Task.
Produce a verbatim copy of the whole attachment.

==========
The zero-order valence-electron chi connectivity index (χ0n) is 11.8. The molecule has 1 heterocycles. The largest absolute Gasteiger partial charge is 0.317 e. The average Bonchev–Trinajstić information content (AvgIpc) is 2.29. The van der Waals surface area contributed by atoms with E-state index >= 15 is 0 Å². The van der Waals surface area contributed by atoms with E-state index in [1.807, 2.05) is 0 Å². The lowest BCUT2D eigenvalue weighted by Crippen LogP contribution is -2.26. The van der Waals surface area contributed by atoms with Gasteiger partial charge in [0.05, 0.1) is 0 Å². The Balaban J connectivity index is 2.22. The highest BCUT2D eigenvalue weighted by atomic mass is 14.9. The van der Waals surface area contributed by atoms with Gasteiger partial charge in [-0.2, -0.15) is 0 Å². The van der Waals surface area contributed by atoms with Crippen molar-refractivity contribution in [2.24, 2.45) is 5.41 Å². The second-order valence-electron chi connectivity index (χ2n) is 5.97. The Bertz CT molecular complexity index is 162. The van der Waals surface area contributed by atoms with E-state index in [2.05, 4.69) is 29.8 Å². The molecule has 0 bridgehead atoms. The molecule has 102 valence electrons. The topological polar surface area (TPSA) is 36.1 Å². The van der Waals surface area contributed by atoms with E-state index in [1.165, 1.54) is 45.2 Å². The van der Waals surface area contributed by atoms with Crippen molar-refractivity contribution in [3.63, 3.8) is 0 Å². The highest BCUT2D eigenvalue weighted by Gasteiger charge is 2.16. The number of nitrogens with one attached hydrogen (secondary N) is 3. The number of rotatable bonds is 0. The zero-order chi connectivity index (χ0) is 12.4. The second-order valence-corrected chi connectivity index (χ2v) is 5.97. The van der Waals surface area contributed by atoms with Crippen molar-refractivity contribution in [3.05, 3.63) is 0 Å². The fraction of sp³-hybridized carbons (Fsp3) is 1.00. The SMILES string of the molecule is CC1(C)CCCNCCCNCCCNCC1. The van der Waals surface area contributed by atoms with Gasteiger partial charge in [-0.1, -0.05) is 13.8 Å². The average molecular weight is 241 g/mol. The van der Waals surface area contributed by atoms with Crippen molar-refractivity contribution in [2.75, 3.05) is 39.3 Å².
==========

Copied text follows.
The zero-order valence-electron chi connectivity index (χ0n) is 11.8. The molecule has 1 heterocycles. The largest absolute Gasteiger partial charge is 0.317 e. The average Bonchev–Trinajstić information content (AvgIpc) is 2.29. The van der Waals surface area contributed by atoms with E-state index >= 15 is 0 Å². The van der Waals surface area contributed by atoms with E-state index in [1.807, 2.05) is 0 Å². The lowest BCUT2D eigenvalue weighted by Crippen LogP contribution is -2.26. The van der Waals surface area contributed by atoms with Gasteiger partial charge in [0.05, 0.1) is 0 Å². The Balaban J connectivity index is 2.22. The highest BCUT2D eigenvalue weighted by atomic mass is 14.9. The van der Waals surface area contributed by atoms with Gasteiger partial charge in [-0.2, -0.15) is 0 Å². The van der Waals surface area contributed by atoms with Crippen molar-refractivity contribution in [2.24, 2.45) is 5.41 Å². The second-order valence-electron chi connectivity index (χ2n) is 5.97. The Bertz CT molecular complexity index is 162. The van der Waals surface area contributed by atoms with E-state index in [2.05, 4.69) is 29.8 Å². The molecule has 0 bridgehead atoms. The molecule has 102 valence electrons. The topological polar surface area (TPSA) is 36.1 Å². The van der Waals surface area contributed by atoms with E-state index in [1.165, 1.54) is 45.2 Å². The van der Waals surface area contributed by atoms with Crippen molar-refractivity contribution in [3.63, 3.8) is 0 Å². The highest BCUT2D eigenvalue weighted by Gasteiger charge is 2.16. The number of nitrogens with one attached hydrogen (secondary N) is 3. The number of rotatable bonds is 0. The zero-order chi connectivity index (χ0) is 12.4. The second-order valence-corrected chi connectivity index (χ2v) is 5.97. The van der Waals surface area contributed by atoms with Crippen molar-refractivity contribution in [3.05, 3.63) is 0 Å². The fraction of sp³-hybridized carbons (Fsp3) is 1.00. The SMILES string of the molecule is CC1(C)CCCNCCCNCCCNCC1. The van der Waals surface area contributed by atoms with Gasteiger partial charge in [-0.1, -0.05) is 13.8 Å². The average molecular weight is 241 g/mol. The van der Waals surface area contributed by atoms with Crippen molar-refractivity contribution in [2.75, 3.05) is 39.3 Å².